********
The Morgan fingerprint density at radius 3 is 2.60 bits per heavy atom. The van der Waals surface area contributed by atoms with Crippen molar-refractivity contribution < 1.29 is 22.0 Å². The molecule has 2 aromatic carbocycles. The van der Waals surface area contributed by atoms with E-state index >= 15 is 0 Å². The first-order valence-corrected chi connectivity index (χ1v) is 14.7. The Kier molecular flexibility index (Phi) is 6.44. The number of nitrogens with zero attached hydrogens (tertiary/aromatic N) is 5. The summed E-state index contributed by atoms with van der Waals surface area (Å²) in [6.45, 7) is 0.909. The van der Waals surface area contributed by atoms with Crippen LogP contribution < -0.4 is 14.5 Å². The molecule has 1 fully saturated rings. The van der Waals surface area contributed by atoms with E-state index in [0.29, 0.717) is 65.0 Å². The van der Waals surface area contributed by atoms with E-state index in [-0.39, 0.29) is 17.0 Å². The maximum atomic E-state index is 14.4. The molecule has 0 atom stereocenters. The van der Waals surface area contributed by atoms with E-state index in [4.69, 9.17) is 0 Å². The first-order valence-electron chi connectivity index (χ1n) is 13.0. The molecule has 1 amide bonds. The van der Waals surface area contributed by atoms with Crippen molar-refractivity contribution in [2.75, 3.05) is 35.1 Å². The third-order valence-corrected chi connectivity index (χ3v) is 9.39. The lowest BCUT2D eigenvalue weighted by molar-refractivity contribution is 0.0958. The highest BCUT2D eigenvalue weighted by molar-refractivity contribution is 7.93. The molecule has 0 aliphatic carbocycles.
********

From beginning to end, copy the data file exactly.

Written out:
The Morgan fingerprint density at radius 3 is 2.60 bits per heavy atom. The van der Waals surface area contributed by atoms with Crippen molar-refractivity contribution < 1.29 is 22.0 Å². The molecule has 2 aromatic carbocycles. The van der Waals surface area contributed by atoms with E-state index >= 15 is 0 Å². The first-order valence-corrected chi connectivity index (χ1v) is 14.7. The Kier molecular flexibility index (Phi) is 6.44. The number of nitrogens with zero attached hydrogens (tertiary/aromatic N) is 5. The summed E-state index contributed by atoms with van der Waals surface area (Å²) in [6.45, 7) is 0.909. The van der Waals surface area contributed by atoms with Crippen LogP contribution < -0.4 is 14.5 Å². The molecule has 1 fully saturated rings. The van der Waals surface area contributed by atoms with E-state index in [0.29, 0.717) is 65.0 Å². The van der Waals surface area contributed by atoms with E-state index in [-0.39, 0.29) is 17.0 Å². The maximum atomic E-state index is 14.4. The molecule has 0 atom stereocenters. The van der Waals surface area contributed by atoms with E-state index in [4.69, 9.17) is 0 Å². The first-order valence-electron chi connectivity index (χ1n) is 13.0. The molecule has 1 amide bonds. The van der Waals surface area contributed by atoms with Crippen molar-refractivity contribution in [2.75, 3.05) is 35.1 Å². The third-order valence-corrected chi connectivity index (χ3v) is 9.39. The lowest BCUT2D eigenvalue weighted by molar-refractivity contribution is 0.0958. The highest BCUT2D eigenvalue weighted by molar-refractivity contribution is 7.93. The molecule has 0 aliphatic carbocycles.